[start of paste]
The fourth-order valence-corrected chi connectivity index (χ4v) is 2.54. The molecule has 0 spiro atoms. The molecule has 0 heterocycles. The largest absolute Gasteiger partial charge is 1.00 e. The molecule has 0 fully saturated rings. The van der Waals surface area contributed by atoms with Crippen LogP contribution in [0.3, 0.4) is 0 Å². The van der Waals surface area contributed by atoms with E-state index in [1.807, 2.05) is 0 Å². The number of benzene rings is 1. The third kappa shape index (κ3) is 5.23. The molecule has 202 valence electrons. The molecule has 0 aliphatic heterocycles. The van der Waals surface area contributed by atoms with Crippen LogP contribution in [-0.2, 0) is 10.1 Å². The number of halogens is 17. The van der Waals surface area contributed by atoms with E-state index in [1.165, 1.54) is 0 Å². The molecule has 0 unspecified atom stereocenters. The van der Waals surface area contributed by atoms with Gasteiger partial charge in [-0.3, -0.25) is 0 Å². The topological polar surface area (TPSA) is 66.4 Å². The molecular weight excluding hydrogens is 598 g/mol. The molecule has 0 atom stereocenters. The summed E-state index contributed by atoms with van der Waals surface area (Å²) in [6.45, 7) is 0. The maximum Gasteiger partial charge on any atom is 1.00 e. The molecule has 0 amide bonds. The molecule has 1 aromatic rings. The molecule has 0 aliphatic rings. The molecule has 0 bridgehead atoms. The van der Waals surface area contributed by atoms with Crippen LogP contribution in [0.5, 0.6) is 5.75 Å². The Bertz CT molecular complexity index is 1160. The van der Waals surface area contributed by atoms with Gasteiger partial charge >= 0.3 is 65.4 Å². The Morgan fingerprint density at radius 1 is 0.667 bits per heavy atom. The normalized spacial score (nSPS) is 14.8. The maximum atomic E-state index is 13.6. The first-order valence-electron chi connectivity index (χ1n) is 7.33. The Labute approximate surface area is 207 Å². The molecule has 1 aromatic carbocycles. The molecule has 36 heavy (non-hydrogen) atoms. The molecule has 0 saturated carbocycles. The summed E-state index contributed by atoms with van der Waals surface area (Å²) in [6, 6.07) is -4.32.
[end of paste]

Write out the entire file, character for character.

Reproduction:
The fourth-order valence-corrected chi connectivity index (χ4v) is 2.54. The molecule has 0 spiro atoms. The molecule has 0 heterocycles. The largest absolute Gasteiger partial charge is 1.00 e. The molecule has 0 fully saturated rings. The van der Waals surface area contributed by atoms with Crippen LogP contribution in [0.3, 0.4) is 0 Å². The van der Waals surface area contributed by atoms with E-state index in [1.807, 2.05) is 0 Å². The number of benzene rings is 1. The third kappa shape index (κ3) is 5.23. The molecule has 202 valence electrons. The molecule has 0 aliphatic heterocycles. The van der Waals surface area contributed by atoms with Crippen LogP contribution in [-0.2, 0) is 10.1 Å². The number of halogens is 17. The van der Waals surface area contributed by atoms with E-state index in [1.165, 1.54) is 0 Å². The molecule has 0 unspecified atom stereocenters. The van der Waals surface area contributed by atoms with Gasteiger partial charge in [-0.3, -0.25) is 0 Å². The topological polar surface area (TPSA) is 66.4 Å². The molecular weight excluding hydrogens is 598 g/mol. The molecule has 0 atom stereocenters. The summed E-state index contributed by atoms with van der Waals surface area (Å²) in [6.45, 7) is 0. The maximum Gasteiger partial charge on any atom is 1.00 e. The molecule has 0 amide bonds. The molecule has 1 aromatic rings. The molecule has 0 aliphatic rings. The molecule has 0 bridgehead atoms. The van der Waals surface area contributed by atoms with Crippen LogP contribution in [0.5, 0.6) is 5.75 Å². The Bertz CT molecular complexity index is 1160. The van der Waals surface area contributed by atoms with Gasteiger partial charge >= 0.3 is 65.4 Å². The Morgan fingerprint density at radius 1 is 0.667 bits per heavy atom. The normalized spacial score (nSPS) is 14.8. The maximum atomic E-state index is 13.6. The first-order valence-electron chi connectivity index (χ1n) is 7.33. The Labute approximate surface area is 207 Å². The molecule has 1 aromatic carbocycles. The molecule has 36 heavy (non-hydrogen) atoms. The molecule has 0 saturated carbocycles. The summed E-state index contributed by atoms with van der Waals surface area (Å²) in [6, 6.07) is -4.32.